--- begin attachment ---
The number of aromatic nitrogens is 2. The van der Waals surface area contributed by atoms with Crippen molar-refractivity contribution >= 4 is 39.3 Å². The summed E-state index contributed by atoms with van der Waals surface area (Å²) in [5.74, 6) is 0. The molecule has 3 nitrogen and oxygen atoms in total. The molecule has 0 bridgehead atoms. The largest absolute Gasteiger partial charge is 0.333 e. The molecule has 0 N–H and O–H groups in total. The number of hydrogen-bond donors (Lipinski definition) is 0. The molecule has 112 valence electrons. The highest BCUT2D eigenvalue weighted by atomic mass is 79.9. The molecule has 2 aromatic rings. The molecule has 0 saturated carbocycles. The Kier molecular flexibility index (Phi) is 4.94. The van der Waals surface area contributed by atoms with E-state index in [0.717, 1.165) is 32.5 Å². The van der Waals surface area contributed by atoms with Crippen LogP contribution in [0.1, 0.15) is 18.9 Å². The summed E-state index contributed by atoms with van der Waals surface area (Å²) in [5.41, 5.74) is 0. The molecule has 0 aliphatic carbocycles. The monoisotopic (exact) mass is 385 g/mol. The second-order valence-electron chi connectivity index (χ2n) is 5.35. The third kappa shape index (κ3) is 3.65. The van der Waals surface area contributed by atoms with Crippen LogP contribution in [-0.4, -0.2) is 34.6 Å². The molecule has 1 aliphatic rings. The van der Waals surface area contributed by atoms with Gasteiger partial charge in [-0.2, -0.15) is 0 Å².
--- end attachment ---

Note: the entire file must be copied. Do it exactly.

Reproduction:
The number of aromatic nitrogens is 2. The van der Waals surface area contributed by atoms with Crippen molar-refractivity contribution >= 4 is 39.3 Å². The summed E-state index contributed by atoms with van der Waals surface area (Å²) in [5.74, 6) is 0. The molecule has 3 nitrogen and oxygen atoms in total. The molecule has 0 bridgehead atoms. The largest absolute Gasteiger partial charge is 0.333 e. The molecule has 0 N–H and O–H groups in total. The number of hydrogen-bond donors (Lipinski definition) is 0. The molecule has 112 valence electrons. The highest BCUT2D eigenvalue weighted by atomic mass is 79.9. The molecule has 2 aromatic rings. The molecule has 0 saturated carbocycles. The Kier molecular flexibility index (Phi) is 4.94. The van der Waals surface area contributed by atoms with E-state index in [0.717, 1.165) is 32.5 Å². The van der Waals surface area contributed by atoms with Crippen LogP contribution in [0.1, 0.15) is 18.9 Å². The summed E-state index contributed by atoms with van der Waals surface area (Å²) in [5.41, 5.74) is 0. The molecule has 0 aliphatic carbocycles. The monoisotopic (exact) mass is 385 g/mol. The second-order valence-electron chi connectivity index (χ2n) is 5.35. The third kappa shape index (κ3) is 3.65. The van der Waals surface area contributed by atoms with Crippen LogP contribution in [-0.4, -0.2) is 34.6 Å². The molecule has 1 aliphatic rings. The van der Waals surface area contributed by atoms with Gasteiger partial charge in [-0.2, -0.15) is 0 Å².